|The sea and its saltiness|
Some interesting facts (and beliefs) about the Dead Sea
It’s over 35% salt, making it impossible for any form of life to occur inside it (hence the “dead” sea). It’s also impossible to drown in it, since you can only float in it. It’s not really a sea, since the water is still. It is believed that the People of Lot, the prophet whose people are believed have been destroyed by God for practicing homosexuality, are buried inside the Dead Sea. But we can’t figure out whether this is correct or not since we can’t go inside the water. I’ve also read and heard that Prophet Lot’s wife, who was turned into a pillar of salt (she was told not to look back and to go straight ahead to be rescued from the destruction, but she looked back and was instantly turned into a pillar of salt), stands right by the Dead Sea. I didn’t get to see that, but if I go again, which I plan to, I will ask about it in case it is on this side of the sea. AND I'll show you better photos of the sea then, too, k?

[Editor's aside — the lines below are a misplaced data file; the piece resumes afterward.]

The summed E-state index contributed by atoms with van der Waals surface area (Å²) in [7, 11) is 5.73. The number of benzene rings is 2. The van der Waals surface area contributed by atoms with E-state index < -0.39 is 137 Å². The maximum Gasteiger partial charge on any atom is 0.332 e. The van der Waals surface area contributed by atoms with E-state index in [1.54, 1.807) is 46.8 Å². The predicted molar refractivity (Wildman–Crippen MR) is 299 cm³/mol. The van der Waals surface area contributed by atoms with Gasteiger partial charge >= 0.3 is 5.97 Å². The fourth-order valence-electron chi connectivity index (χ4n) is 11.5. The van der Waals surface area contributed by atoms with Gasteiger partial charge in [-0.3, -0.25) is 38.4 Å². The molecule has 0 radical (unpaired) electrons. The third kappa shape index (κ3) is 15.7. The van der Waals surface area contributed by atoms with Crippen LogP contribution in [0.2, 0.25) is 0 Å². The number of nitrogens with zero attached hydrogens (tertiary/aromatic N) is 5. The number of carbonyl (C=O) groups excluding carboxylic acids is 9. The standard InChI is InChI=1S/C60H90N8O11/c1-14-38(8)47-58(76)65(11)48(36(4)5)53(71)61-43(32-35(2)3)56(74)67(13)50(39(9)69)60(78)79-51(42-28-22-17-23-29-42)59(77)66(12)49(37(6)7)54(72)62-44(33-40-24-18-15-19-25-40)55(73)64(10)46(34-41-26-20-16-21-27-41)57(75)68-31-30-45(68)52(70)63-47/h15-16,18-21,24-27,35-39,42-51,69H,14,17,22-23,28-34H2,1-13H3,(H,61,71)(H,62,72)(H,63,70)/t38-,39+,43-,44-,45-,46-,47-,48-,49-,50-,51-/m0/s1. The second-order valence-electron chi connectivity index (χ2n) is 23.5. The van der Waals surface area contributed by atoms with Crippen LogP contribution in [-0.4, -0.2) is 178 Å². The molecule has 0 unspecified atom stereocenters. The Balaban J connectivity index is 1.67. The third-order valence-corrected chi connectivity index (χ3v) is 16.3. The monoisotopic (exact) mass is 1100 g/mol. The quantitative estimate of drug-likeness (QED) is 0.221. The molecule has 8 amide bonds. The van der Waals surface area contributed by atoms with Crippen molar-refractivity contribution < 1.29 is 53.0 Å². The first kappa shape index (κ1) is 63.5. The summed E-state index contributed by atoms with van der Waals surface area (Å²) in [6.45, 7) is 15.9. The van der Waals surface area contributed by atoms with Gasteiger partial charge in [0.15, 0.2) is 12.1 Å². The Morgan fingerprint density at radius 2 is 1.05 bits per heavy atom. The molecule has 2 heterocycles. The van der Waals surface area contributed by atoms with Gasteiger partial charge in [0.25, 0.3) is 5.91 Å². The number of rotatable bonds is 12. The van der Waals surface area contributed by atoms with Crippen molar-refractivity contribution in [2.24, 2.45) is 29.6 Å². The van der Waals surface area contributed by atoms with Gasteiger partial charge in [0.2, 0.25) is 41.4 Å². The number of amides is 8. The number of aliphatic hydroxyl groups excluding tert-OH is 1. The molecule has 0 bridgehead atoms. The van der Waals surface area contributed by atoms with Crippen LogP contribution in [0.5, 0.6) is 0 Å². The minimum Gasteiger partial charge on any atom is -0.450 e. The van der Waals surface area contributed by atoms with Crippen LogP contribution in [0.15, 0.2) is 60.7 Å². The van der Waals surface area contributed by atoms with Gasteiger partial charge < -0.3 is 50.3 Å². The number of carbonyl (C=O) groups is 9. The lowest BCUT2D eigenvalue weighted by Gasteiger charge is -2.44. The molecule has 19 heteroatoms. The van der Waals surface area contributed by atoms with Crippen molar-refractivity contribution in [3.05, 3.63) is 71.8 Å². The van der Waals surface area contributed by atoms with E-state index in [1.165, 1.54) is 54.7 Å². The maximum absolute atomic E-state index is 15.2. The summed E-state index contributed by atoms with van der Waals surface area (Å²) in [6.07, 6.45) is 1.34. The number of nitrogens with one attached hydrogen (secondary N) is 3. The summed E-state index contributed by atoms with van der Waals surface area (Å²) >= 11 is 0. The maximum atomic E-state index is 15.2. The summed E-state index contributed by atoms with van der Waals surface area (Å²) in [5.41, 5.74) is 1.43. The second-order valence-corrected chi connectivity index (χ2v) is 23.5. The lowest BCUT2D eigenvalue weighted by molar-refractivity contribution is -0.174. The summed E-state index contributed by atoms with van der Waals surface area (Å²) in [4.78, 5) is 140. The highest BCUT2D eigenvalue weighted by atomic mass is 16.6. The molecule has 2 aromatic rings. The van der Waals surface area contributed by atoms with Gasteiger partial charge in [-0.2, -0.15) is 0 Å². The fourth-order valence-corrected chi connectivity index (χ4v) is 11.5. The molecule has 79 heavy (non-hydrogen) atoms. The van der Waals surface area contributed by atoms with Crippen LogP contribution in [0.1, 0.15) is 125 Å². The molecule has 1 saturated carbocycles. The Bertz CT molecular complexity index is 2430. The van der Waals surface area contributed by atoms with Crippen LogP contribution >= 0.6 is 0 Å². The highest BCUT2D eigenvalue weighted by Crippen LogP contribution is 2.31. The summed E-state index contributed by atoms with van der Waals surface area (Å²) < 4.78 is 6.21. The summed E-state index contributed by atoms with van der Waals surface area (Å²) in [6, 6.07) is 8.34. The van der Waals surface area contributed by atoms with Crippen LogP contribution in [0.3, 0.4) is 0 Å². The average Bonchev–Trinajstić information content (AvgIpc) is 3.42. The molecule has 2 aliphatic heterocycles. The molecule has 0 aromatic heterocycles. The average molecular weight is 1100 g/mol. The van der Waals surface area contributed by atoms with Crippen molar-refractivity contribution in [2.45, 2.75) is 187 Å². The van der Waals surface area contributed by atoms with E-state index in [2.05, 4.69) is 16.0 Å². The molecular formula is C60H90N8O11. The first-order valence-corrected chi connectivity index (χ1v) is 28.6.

So, yeah. That’s how fabulously and spiritually my last Friday was spent here, beloveds!
Oh, and I still owe y’all a post on the Petra visit, so be on the look-out for that, k? Ma’ assalaaaaaaaaaaaaamah!!